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How to Save Money When Setting up Energy in a New Home

Updated: Oct 8



Did you know that new movers often spend way over the odds for energy in their new homes? Here’s how to avoid joining them!


How to Save Money When Setting up Energy in a New Home


Nobody can deny the excitement and sense of adventure that come with moving to a new home. Unfortunately, nobody can deny that it is also far from cheap! Deposits need to be paid, solicitors and conveyancing services need to be paid. Broker’s fees may need to be paid. And that’s before you factor in the cost of the removals themselves.


With all this in mind, the last thing you can afford is to throw money away during your early days in your new home. Yet that’s exactly what many households find themselves doing.


Why is energy so expensive in a new home


According to the energy experts at Switch-Plan, setting up energy in a new home can start saving you money as soon as you move in. When you move into a new property, you’re automatically placed on a ‘deemed contract’ with whatever supplier the previous occupant used. So they become your temporary supplier by default. Under a deemed contract you’re usually placed on the supplier’s standard variable plan. This is often their most expensive tariff. The good news is that you can leave this plan without incurring any exit fees.


Here’s how you do it properly.


Start looking at new plans before you move


You can’t switch energy plans until you are legally responsible for the property’s energy supply (i.e. when you move in). However, you can start researching energy quotes for your new home. The earlier you start doing this, the more likely you are to have a good idea of which supplier and tariff are right for you when you move in.

Provide the right information to get accurate quotes


When carrying out energy comparisons, it’s important to have the right information to hand. You should have an accurate idea of your monthly / annual energy usage in kWh. Your energy supplier should be able to furnish you with this. While suppliers will give you an estimate depending on the size of your property, it’s best to know which tariffs will be best for your real-terms usage.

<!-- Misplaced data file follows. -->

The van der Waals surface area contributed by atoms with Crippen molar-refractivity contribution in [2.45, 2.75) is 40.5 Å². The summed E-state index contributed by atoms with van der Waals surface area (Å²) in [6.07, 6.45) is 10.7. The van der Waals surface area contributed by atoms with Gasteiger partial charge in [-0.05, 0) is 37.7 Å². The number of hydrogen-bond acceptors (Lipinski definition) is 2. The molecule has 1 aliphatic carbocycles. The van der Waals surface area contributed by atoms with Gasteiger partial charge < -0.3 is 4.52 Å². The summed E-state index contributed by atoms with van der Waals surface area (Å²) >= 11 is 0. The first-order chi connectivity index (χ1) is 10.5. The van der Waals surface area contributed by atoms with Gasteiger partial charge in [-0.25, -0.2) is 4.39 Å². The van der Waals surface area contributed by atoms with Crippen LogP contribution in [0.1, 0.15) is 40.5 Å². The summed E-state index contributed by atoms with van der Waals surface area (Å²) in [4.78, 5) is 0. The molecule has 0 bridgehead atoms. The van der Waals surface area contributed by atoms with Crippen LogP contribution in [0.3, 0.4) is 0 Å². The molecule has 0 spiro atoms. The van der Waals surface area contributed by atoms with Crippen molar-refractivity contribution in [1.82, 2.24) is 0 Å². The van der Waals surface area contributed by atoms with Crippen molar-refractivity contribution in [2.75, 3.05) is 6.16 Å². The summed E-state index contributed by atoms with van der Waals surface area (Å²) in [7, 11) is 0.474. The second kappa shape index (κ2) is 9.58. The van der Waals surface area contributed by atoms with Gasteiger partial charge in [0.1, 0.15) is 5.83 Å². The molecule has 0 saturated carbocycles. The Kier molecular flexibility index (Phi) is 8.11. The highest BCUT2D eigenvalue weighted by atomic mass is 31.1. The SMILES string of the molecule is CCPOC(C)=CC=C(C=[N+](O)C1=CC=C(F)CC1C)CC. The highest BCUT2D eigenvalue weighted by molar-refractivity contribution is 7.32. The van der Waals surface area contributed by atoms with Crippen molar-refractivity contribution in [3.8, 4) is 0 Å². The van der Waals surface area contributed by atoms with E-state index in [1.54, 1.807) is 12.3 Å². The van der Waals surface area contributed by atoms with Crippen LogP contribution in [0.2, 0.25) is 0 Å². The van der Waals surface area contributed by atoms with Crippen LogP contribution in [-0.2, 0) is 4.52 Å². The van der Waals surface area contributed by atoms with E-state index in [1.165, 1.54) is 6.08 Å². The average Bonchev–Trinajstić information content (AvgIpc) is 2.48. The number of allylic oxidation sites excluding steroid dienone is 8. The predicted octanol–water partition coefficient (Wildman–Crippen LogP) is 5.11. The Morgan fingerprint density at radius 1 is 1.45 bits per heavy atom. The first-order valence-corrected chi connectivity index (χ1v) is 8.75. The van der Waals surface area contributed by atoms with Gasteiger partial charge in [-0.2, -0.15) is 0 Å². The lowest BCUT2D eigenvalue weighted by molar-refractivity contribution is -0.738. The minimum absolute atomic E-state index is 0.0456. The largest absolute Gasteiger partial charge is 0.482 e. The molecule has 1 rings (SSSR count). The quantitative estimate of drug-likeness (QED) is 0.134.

You should also get the name of the incumbent supplier at your new home. The local Distribution Network Operator (DNO) will be able to help you with this.


Take meter readings in both properties on moving day


You don’t want to find yourself paying for energy that someone else is using in either your current or new home. Make sure you contact your current supplier to notify them of your move. You should do this 48 hours before your moving day at the very latest.


It’s also important to take meter readings at both properties on your moving day. Report these as soon as possible and take pictures just to be on the safe side. Your current supplier will send a final bill to your new home within 6 weeks of your moving day.


Make your switch as soon after moving as possible


The longer you wait, the more money you could waste on a deemed energy contract with your new home’s incumbent supplier. While it’s unlikely that you’ll find time to make the switch on your moving day, you should try and make it as soon after moving as possible.


What’s more, you should consider switching every 12-18 months to ensure maximum savings on your energy bills. Most households can save over £300 a year by switching regularly!


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